(6) Menstruation and Menopause: About 80% of women experience symptoms of premenstrual syndrome (PMS). One of the most common symptoms of PMS is increased appetite and food cravings.

(7) Post-Diet Rebound: Weight gain in men and women tends to occur after weight loss through diet and/or exercise. After losing weight, it's common to return to old habits --often referred as the yo-yo effect.


Set a weight gain limit: Allow yourself to only gain 5-8 lbs by weighing yourself several times per week. Once you set a limit, track any movement towards it and make changes as necessary.

Be consistent: Make time for exercise, no matter how long or short the sessions are. Do whatever you can to get off the coach.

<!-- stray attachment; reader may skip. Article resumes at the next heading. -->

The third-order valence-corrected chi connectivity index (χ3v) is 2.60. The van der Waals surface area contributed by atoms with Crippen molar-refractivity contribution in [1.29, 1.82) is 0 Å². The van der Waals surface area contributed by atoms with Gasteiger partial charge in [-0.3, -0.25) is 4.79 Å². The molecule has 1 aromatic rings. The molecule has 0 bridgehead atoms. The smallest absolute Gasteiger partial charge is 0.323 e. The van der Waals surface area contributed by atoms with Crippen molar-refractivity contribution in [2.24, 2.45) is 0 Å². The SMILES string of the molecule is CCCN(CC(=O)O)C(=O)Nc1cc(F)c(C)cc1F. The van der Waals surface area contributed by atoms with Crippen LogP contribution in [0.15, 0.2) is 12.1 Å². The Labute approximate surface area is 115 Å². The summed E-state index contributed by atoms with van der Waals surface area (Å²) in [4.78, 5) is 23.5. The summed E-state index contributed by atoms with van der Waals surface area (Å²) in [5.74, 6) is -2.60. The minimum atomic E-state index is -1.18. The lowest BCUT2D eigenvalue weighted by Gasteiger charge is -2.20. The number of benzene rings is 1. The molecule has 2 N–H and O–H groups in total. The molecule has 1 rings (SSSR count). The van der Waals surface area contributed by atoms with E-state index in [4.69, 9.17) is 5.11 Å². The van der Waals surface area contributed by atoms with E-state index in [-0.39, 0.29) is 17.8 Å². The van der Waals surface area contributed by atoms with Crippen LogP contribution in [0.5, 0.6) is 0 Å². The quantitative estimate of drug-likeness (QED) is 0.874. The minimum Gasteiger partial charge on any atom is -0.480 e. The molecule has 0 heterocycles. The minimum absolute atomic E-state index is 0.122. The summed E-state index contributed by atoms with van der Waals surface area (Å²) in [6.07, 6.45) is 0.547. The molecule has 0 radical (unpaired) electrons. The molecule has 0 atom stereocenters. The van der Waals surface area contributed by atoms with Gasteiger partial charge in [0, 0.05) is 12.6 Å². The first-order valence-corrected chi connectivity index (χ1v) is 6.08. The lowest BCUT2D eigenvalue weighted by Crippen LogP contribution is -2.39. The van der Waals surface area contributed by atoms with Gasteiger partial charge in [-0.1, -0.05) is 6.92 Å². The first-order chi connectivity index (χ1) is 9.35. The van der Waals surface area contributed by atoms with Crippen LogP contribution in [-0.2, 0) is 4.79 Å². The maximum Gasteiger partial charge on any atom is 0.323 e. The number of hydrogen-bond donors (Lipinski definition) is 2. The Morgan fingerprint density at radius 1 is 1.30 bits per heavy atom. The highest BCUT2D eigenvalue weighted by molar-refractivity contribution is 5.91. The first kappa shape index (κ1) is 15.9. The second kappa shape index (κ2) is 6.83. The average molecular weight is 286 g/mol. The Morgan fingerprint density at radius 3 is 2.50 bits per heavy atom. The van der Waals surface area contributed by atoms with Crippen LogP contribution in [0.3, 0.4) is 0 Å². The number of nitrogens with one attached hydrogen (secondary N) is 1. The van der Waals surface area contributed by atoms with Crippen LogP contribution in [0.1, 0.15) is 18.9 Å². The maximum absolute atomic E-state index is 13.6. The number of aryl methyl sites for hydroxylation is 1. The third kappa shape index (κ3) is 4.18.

Keep Counting: While you don't have to monitor every detail of your diet, it is beneficial to audit calories in-calories out from time to time to make sure that everything is within acceptable, healthy parameters. It will also heighten your awareness and steer you away from the worst excesses.

Shift from carbohydrate to protein: Instead of consuming carbs at holiday parties, shift towards the proteins. Protein can be used structurally in the body whereas carbs are an energy source for high intensity muscle work.

Source: Fitzgerald, Matt. (2009). Racing Weight.

How do you stay on track with your weight? Let us know! 

Eat Clean: The Diet Regimen of Olympian Suzy Favor Hamilton

Monday, November 07, 2011
Suzy Favor Hamilton is one of America's most successful female middle-distance runners. She is a six-time U.S. national champion in middle distance events and former U.S. record holder in the 1,000 meters. Not to mention a four-time Olympian.